The easiest way for photographers to build authority is with a photo blog that you update at least weekly with a new photo shoot and some copy that talks about that shoot, where it was, what type of photography it was, and of course, kind words about your subjects. This is where you work in your key phrases… “Jimmy and Diane were looking for a Cypress photographer for their newborn baby boy, and I am thrilled they chose me to take his newborn photography.” That’s just a quick example, but see how many key phrases / words you get in there? Cypress, photographer, newborn, baby, photography.

You then want to build incoming links to your site. Depending on the make-up of your market and community, you can join your local chamber of commerce and business association, you can co-op with other related local vendors (like children’s boutique resale shops) to trade links to each others’ sites, you can work with your local newspaper to do a feature on you with a link to your site, and so forth.

SEO takes time, but the higher you rank in the search engines, the more likely clients will find you organically there. Any site with a free “SEO 101” article should give you most of what you really need to know. If you were looking at paying for something, I would suggest seeing what Lynda.com has in archive – a month’s subscription there will probably give you all the SEO, photography, small business, marketing and Photoshop tutorial videos you could consume in that time.

Second, you can buy into a program like Google AdWords, which for (I believe) as little as $30 a month, you can advertise your listing for the key phrases of your choice – this skips all of the SEO time and effort, and you only pay anything at all when someone clicks through to your site. So if you write your ad copy well, you’ll only get highly qualified leads who click through. Plus you get the value of all the impressions when searchers see your ad but don’t click through, and every little bit of exposure helps.

Another way to get the word out about your web site is through your traditional advertising. Of course, put it on your business cards and any other pieces of marketing you do. Add it to your e-mail signature. Put a link up on your Facebook page (a good way to do this without being spammy is to ask folks to visit your new web site and give you feedback on what they like or dislike).

I don’t think I could ever argue that education is a vanity expense (especially books, which offer incredible depth for the cost), but you have to weigh the time it would take to learn and practice SEO skills versus just grasping the basics and investing 10 minutes a week on a key phrase-rich blog post while looking for partners to trade links with.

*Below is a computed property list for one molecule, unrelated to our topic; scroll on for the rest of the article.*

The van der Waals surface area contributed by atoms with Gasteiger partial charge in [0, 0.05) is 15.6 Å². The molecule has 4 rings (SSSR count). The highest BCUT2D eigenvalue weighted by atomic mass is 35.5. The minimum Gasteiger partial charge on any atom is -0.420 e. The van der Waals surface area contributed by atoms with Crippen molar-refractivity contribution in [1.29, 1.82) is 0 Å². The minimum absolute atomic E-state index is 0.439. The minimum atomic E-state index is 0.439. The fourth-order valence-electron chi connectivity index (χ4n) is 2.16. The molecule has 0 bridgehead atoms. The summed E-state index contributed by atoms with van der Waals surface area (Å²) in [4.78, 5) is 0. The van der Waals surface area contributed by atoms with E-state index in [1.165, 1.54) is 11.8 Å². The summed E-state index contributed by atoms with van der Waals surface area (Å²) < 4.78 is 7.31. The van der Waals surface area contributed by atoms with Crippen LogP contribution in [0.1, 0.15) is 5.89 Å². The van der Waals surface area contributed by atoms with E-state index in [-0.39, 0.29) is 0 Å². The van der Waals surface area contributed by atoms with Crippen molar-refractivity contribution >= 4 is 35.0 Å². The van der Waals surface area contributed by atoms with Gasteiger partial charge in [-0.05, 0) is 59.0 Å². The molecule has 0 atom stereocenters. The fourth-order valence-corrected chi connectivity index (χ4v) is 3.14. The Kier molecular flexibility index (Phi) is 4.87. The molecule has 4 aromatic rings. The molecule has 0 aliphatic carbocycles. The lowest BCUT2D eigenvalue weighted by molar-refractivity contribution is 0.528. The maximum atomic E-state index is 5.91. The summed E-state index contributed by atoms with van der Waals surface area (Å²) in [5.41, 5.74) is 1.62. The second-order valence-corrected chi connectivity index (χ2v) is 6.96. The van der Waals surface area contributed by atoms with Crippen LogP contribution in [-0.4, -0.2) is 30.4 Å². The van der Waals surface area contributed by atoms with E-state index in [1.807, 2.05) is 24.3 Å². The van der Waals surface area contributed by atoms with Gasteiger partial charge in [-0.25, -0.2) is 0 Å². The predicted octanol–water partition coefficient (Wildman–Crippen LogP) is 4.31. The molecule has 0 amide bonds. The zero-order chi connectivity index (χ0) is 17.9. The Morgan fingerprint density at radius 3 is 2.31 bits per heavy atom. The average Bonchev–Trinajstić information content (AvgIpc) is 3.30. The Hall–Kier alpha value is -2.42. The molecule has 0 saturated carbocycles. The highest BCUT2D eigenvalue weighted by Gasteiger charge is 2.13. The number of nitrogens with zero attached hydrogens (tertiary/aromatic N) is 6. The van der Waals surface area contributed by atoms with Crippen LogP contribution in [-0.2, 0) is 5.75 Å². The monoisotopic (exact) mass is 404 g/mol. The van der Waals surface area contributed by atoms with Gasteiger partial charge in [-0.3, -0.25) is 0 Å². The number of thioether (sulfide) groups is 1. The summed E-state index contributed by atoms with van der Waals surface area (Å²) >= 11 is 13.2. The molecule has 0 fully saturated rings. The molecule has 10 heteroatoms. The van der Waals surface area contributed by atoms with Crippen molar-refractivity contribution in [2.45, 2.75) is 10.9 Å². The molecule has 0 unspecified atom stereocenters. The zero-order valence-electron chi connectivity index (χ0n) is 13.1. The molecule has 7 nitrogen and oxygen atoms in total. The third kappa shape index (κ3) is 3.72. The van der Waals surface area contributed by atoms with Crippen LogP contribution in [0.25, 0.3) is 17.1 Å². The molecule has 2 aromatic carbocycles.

Your biggest returns will come from using your business cards in person, your web site as an always-available portfolio, your Facebook and other social media to build regular interaction, and an e-mail newsletter for permission marketing. I can easily suggest John Jantsch’s Duct Tape Marketing and The Referral Engine books for a great education on bootstrap marketing in the digital age. Michael Port’s Book Yourself Solid is another great one for photographers.

Thank you for your readership Danielle!

Reply

Danielle Raine February 7, 2011 at 12:19 am

Thank you so much, James! I am reading, and re-reading through your response and the original post! I was able to find two Senior Reps who will represent my business for the Class of 2012. I was able to offer them some rewards, low cost to me, and I’m pretty excited to see how it works out! I created forms, and they are in the process of getting signatures! This first run will be such a learning experience, and I intend to do my homework, but also to realize that things are going to happen that I can’t foresee. I’ll learn from those situations, and hopefully at a low cost! After getting Miller’s Product Catalog, it’s easy to get carried away with this “disease” you speak of in your post.

I made up a basic Pricing List, using the pricing model you suggested, while also adding a few albums and print boxes. I’ve found out that the templates for these “googies” don’t come cheap, either! It’s sort of like a slippery slope. Once you realize you need this, you all of a sudden need that, too!

I would love to talk with you more about this! I plan to email you soon! Thanks again, James!

Reply

Outlaw Photographer James Taylor February 11, 2011 at 7:05 pm

Sounds like you’re making good progress Danielle! Senior reps can be a big help to represent you in the high school crowd. One free shoot with a popular girl or guy form the school and land you dozens of senior shoots down the road.

Do keep me posted! As always, I look forward to hearing about your adventures!